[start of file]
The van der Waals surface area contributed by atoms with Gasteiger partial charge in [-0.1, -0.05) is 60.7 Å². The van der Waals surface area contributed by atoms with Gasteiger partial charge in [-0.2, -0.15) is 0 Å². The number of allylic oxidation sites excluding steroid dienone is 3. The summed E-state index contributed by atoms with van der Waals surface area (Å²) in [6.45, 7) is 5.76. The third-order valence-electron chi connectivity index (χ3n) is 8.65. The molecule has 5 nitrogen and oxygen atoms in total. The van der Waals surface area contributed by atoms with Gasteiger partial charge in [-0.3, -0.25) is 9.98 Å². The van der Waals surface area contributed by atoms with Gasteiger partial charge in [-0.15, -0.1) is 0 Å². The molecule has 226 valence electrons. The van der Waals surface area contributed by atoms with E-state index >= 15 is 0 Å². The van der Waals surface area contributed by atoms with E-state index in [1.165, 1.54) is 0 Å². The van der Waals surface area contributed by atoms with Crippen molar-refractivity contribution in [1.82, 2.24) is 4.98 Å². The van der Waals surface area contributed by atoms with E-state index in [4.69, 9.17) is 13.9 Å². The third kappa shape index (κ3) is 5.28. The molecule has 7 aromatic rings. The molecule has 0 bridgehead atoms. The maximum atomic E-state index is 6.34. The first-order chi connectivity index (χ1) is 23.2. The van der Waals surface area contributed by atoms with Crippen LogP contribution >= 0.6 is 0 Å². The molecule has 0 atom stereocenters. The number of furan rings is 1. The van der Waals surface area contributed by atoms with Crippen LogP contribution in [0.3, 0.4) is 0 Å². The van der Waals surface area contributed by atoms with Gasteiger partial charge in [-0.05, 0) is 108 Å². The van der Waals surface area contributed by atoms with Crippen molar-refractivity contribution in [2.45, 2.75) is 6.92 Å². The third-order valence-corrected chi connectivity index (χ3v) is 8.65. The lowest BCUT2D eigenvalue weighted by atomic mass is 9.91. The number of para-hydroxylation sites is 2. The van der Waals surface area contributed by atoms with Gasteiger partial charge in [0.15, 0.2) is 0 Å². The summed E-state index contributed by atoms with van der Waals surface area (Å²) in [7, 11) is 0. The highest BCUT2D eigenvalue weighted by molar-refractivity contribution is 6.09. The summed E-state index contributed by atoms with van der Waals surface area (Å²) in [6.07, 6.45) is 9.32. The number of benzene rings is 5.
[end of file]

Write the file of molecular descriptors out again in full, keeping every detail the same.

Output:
The van der Waals surface area contributed by atoms with Gasteiger partial charge in [-0.1, -0.05) is 60.7 Å². The van der Waals surface area contributed by atoms with Gasteiger partial charge in [-0.2, -0.15) is 0 Å². The number of allylic oxidation sites excluding steroid dienone is 3. The summed E-state index contributed by atoms with van der Waals surface area (Å²) in [6.45, 7) is 5.76. The third-order valence-electron chi connectivity index (χ3n) is 8.65. The molecule has 5 nitrogen and oxygen atoms in total. The van der Waals surface area contributed by atoms with Gasteiger partial charge in [-0.3, -0.25) is 9.98 Å². The van der Waals surface area contributed by atoms with Gasteiger partial charge in [-0.15, -0.1) is 0 Å². The molecule has 226 valence electrons. The van der Waals surface area contributed by atoms with E-state index >= 15 is 0 Å². The van der Waals surface area contributed by atoms with E-state index in [1.165, 1.54) is 0 Å². The van der Waals surface area contributed by atoms with Crippen molar-refractivity contribution in [1.82, 2.24) is 4.98 Å². The van der Waals surface area contributed by atoms with E-state index in [4.69, 9.17) is 13.9 Å². The third kappa shape index (κ3) is 5.28. The molecule has 7 aromatic rings. The molecule has 0 bridgehead atoms. The maximum atomic E-state index is 6.34. The first-order chi connectivity index (χ1) is 23.2. The van der Waals surface area contributed by atoms with Crippen LogP contribution >= 0.6 is 0 Å². The molecule has 0 atom stereocenters. The number of furan rings is 1. The van der Waals surface area contributed by atoms with Crippen LogP contribution in [0.3, 0.4) is 0 Å². The van der Waals surface area contributed by atoms with Gasteiger partial charge in [-0.05, 0) is 108 Å². The van der Waals surface area contributed by atoms with Crippen molar-refractivity contribution in [2.45, 2.75) is 6.92 Å². The third-order valence-corrected chi connectivity index (χ3v) is 8.65. The lowest BCUT2D eigenvalue weighted by atomic mass is 9.91. The number of para-hydroxylation sites is 2. The van der Waals surface area contributed by atoms with Gasteiger partial charge in [0.15, 0.2) is 0 Å². The summed E-state index contributed by atoms with van der Waals surface area (Å²) in [7, 11) is 0. The highest BCUT2D eigenvalue weighted by molar-refractivity contribution is 6.09. The summed E-state index contributed by atoms with van der Waals surface area (Å²) in [6.07, 6.45) is 9.32. The number of benzene rings is 5.